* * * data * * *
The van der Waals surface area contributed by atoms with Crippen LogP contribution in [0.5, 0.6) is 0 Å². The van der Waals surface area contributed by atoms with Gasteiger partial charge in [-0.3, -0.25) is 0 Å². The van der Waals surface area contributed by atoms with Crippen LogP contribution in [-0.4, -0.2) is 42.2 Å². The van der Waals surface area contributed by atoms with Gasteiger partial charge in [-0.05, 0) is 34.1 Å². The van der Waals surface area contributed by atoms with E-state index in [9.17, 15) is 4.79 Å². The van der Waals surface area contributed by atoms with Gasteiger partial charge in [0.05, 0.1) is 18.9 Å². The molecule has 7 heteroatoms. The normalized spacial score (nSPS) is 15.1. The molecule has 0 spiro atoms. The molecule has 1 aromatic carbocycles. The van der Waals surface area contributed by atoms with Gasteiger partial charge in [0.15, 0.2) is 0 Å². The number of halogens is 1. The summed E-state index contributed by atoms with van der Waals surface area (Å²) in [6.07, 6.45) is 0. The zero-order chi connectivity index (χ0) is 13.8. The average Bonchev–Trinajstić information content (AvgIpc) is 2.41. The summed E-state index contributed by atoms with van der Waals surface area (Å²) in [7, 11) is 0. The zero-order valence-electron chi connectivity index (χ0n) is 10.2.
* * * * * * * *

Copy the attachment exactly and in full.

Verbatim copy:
The van der Waals surface area contributed by atoms with Crippen LogP contribution in [0.5, 0.6) is 0 Å². The van der Waals surface area contributed by atoms with Gasteiger partial charge in [-0.3, -0.25) is 0 Å². The van der Waals surface area contributed by atoms with Crippen LogP contribution in [-0.4, -0.2) is 42.2 Å². The van der Waals surface area contributed by atoms with Gasteiger partial charge in [-0.05, 0) is 34.1 Å². The van der Waals surface area contributed by atoms with E-state index in [9.17, 15) is 4.79 Å². The van der Waals surface area contributed by atoms with Gasteiger partial charge in [0.05, 0.1) is 18.9 Å². The molecule has 7 heteroatoms. The normalized spacial score (nSPS) is 15.1. The molecule has 0 spiro atoms. The molecule has 1 aromatic carbocycles. The van der Waals surface area contributed by atoms with Gasteiger partial charge in [0.15, 0.2) is 0 Å². The number of halogens is 1. The summed E-state index contributed by atoms with van der Waals surface area (Å²) in [6.07, 6.45) is 0. The zero-order chi connectivity index (χ0) is 13.8. The average Bonchev–Trinajstić information content (AvgIpc) is 2.41. The summed E-state index contributed by atoms with van der Waals surface area (Å²) in [7, 11) is 0. The zero-order valence-electron chi connectivity index (χ0n) is 10.2.